Saturday, April 22, 2006

Breaking Up is Hard to Do

I spent too long on a book that didn't work out. Lots of metaphors come to mind but I'll spare you.

I'm a fan of Elizabeth Chadwick's early historical fiction. By early I mean her first 7 or 8 books, which explore themes of love and duty and the limitations imposed by one's circumstances. Her books are usually set in medieval times: the Norman conquest is a favorite era (and her book The Conquest is a favorite, and one of the few books that I periodically re-read). She writes lovely prose, and creates memorable love stories while remaining historically accurate, or at least realistic.

But lately she's departed from straight fiction, and is now writing novels that are based on real characters. She researches an actual historical figure and writes a novel based on the real events of that person's life. This is an accepted practice, I know, and often it works very well and makes for a better read than a straight biography. Phillipa Gregory is doing this with the Tudors, for example, with pretty good success.

But Chadwick's attempts aren't working for me. Her last few books have been based on characters whose lives, at a certain point, became not so interesting or pleasant. By forcing herself to follow the actual events as they happened, she denies herself the chance to write a really good story, and instead has to slog through a story line, that if it were purely fiction, an editor would say "can't you spice this up a bit, and leave all this dull stuff out?" I am reminded of the saying "why let a few facts get in the way of a good story?" and I want to say this to her. I know she can write a good story, but she's not doing it in these books.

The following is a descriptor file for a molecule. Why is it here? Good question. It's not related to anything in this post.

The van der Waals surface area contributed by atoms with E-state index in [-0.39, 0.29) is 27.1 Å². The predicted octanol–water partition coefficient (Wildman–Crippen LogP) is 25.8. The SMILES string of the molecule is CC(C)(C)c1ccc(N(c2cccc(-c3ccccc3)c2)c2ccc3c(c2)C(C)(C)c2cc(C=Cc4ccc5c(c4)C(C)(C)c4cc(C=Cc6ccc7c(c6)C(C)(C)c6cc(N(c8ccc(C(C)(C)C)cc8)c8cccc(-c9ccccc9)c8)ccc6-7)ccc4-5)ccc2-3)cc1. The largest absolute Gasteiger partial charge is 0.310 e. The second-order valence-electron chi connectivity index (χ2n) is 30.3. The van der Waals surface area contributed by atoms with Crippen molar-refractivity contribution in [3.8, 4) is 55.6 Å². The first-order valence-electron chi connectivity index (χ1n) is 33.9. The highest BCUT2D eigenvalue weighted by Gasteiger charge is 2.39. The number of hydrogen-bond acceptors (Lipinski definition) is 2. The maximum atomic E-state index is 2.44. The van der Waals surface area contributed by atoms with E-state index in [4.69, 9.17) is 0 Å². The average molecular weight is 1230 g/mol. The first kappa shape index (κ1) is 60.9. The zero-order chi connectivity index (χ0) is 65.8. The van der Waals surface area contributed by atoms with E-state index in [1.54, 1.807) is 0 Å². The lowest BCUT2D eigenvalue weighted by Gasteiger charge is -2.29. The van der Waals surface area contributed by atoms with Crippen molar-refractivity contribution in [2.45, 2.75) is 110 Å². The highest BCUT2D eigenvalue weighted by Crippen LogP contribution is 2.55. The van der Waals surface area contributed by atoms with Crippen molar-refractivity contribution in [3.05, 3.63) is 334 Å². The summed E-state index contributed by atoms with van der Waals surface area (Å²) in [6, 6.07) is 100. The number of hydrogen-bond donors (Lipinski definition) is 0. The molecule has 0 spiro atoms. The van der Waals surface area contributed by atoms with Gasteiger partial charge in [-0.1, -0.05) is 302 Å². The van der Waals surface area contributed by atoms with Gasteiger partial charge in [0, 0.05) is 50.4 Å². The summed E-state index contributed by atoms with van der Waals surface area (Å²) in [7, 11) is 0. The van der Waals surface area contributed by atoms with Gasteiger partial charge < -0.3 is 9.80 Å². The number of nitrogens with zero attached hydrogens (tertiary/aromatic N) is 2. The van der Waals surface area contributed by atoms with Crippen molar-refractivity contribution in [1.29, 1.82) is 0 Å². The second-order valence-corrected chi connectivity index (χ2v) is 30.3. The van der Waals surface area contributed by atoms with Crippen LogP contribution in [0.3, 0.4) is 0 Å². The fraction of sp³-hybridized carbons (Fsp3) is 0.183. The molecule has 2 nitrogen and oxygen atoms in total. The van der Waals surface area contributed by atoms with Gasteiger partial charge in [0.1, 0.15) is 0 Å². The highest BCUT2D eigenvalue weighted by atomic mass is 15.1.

The book I abandoned was called The Falcons of Montabard. I abandoned another of her books last year, The Winter Mantle. Her last really good book was The Marsh King's Daughter, written in 1999 (a book that is purely fiction). So if you are reading her, stop with that one. It's very frustrating to invest a week on a book then feel like you can't even finish it, it's so dull.

Though lest you think I've really been reading this book attentively for a week, let me clarify: I've spent the past week NOT reading this book, that is, reading ANYTHING but this book. The New York Times magazine, The Onion, Budget Travel magazine, etc. I always know it's time to abandon my current book when I keep picking up magazines instead.


Post a Comment